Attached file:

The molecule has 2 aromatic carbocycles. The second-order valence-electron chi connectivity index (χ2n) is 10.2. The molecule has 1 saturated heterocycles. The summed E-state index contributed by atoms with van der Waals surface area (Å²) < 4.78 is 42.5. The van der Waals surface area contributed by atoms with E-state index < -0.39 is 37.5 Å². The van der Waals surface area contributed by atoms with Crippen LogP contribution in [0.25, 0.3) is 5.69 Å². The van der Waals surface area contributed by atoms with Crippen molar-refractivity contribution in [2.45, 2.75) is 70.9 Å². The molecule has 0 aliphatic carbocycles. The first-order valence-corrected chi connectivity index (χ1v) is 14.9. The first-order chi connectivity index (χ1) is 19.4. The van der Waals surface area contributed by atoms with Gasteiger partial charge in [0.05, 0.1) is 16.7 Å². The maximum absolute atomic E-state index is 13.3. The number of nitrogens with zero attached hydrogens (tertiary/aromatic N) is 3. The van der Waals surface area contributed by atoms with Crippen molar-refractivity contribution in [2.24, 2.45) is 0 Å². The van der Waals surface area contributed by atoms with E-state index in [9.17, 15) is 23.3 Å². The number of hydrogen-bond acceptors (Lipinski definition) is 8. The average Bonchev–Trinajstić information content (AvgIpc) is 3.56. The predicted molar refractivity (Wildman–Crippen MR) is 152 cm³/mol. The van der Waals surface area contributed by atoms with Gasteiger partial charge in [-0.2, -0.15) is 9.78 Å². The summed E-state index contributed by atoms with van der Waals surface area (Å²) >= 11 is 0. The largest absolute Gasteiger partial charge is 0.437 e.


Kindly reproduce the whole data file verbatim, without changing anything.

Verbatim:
The molecule has 2 aromatic carbocycles. The second-order valence-electron chi connectivity index (χ2n) is 10.2. The molecule has 1 saturated heterocycles. The summed E-state index contributed by atoms with van der Waals surface area (Å²) < 4.78 is 42.5. The van der Waals surface area contributed by atoms with E-state index < -0.39 is 37.5 Å². The van der Waals surface area contributed by atoms with Crippen LogP contribution in [0.25, 0.3) is 5.69 Å². The van der Waals surface area contributed by atoms with Crippen molar-refractivity contribution in [2.45, 2.75) is 70.9 Å². The molecule has 0 aliphatic carbocycles. The first-order valence-corrected chi connectivity index (χ1v) is 14.9. The first-order chi connectivity index (χ1) is 19.4. The van der Waals surface area contributed by atoms with Gasteiger partial charge in [0.05, 0.1) is 16.7 Å². The maximum absolute atomic E-state index is 13.3. The number of nitrogens with zero attached hydrogens (tertiary/aromatic N) is 3. The van der Waals surface area contributed by atoms with Crippen molar-refractivity contribution in [2.24, 2.45) is 0 Å². The van der Waals surface area contributed by atoms with E-state index in [9.17, 15) is 23.3 Å². The number of hydrogen-bond acceptors (Lipinski definition) is 8. The average Bonchev–Trinajstić information content (AvgIpc) is 3.56. The predicted molar refractivity (Wildman–Crippen MR) is 152 cm³/mol. The van der Waals surface area contributed by atoms with Gasteiger partial charge in [-0.2, -0.15) is 9.78 Å². The summed E-state index contributed by atoms with van der Waals surface area (Å²) >= 11 is 0. The largest absolute Gasteiger partial charge is 0.437 e.